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RE: [css3-regions][css3-multicol] Regions example

From: Håkon Wium Lie <howcome@opera.com>
Date: Thu, 27 Oct 2011 05:36:48 +0200
Message-ID: <20136.53712.611778.236481@gargle.gargle.HOWL>
To: Alex Mogilevsky <alexmog@microsoft.com>
Cc: www-style@w3.org, Michael Day <mikeday@yeslogic.com>
Alex Mogilevsky wrote:

 > ± The example in Figure 1 and Figure 2 of the Regions spec is nice.
 > ± However, it seems to me that the styling of the lead paragrah (in this case the 
 > ± introduction) is, more often than not, based on the structure rather than the layout. So, in 
 > ± most magazines, the whole lead paragrah
 > ± -- and not just the words that happen to fit in a predinde box -- would be in bold. This is 
 > ± for example the case in The Economist.
 > In some publications (like Wired) it seems that special formatting
 > in first column or page happens more often than not... (I've
 > attached a random example)

It's a good use case [1]. The structure seems to be:

    <h1>One-Hit Wondor</h1>
    <h2>The guy behind .... </h2>


I'm inspired by Michael's proposal for page pseudo-elements [2].
Perhaps we also could do column pseudo-elements, too? E.g.

  article { columns: 2 }
  article::column(1) { font-size: 1.2em; width: 120% }

The last line in the example above would style the first column; the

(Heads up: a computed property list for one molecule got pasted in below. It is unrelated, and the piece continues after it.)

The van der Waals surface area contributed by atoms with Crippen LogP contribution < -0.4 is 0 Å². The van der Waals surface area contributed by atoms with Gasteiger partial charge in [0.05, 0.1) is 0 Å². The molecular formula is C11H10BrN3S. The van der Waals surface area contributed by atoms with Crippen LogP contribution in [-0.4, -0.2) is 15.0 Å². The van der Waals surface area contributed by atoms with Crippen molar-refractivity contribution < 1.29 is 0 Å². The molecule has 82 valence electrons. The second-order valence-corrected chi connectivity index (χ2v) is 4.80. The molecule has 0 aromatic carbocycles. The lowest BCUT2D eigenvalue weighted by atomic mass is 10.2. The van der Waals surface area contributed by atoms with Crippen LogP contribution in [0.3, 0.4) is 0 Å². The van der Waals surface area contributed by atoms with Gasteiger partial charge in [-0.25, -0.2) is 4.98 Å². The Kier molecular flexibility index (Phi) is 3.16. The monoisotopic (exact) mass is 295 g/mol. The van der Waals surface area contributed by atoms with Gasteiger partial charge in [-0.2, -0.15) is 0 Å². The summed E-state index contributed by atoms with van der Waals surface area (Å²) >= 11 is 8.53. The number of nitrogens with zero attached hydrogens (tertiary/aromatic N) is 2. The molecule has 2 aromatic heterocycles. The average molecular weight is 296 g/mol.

font size of its content and the width of the column would increase
(thereby decreasing the width of the neighboring columns).

What would the example look like in the proposed Regions syntax?

We could use abspos to make columns to really wild things:

  article { columns: 2 }
  article::column(1) { 
     position: absolute; 

In this scenario, columns could be moved freely around, but they would
still retain the flow of content from one to the other. As such
columns have been turned into regions. No?

[1] http://lists.w3.org/Archives/Public/www-style/2011Aug/0262.html
[2] http://lists.w3.org/Archives/Public/www-style/2011Oct/0722.html

              Håkon Wium Lie                          CTO °þe®ª
howcome@opera.com                  http://people.opera.com/howcome
Received on Thursday, 27 October 2011 03:37:38 UTC

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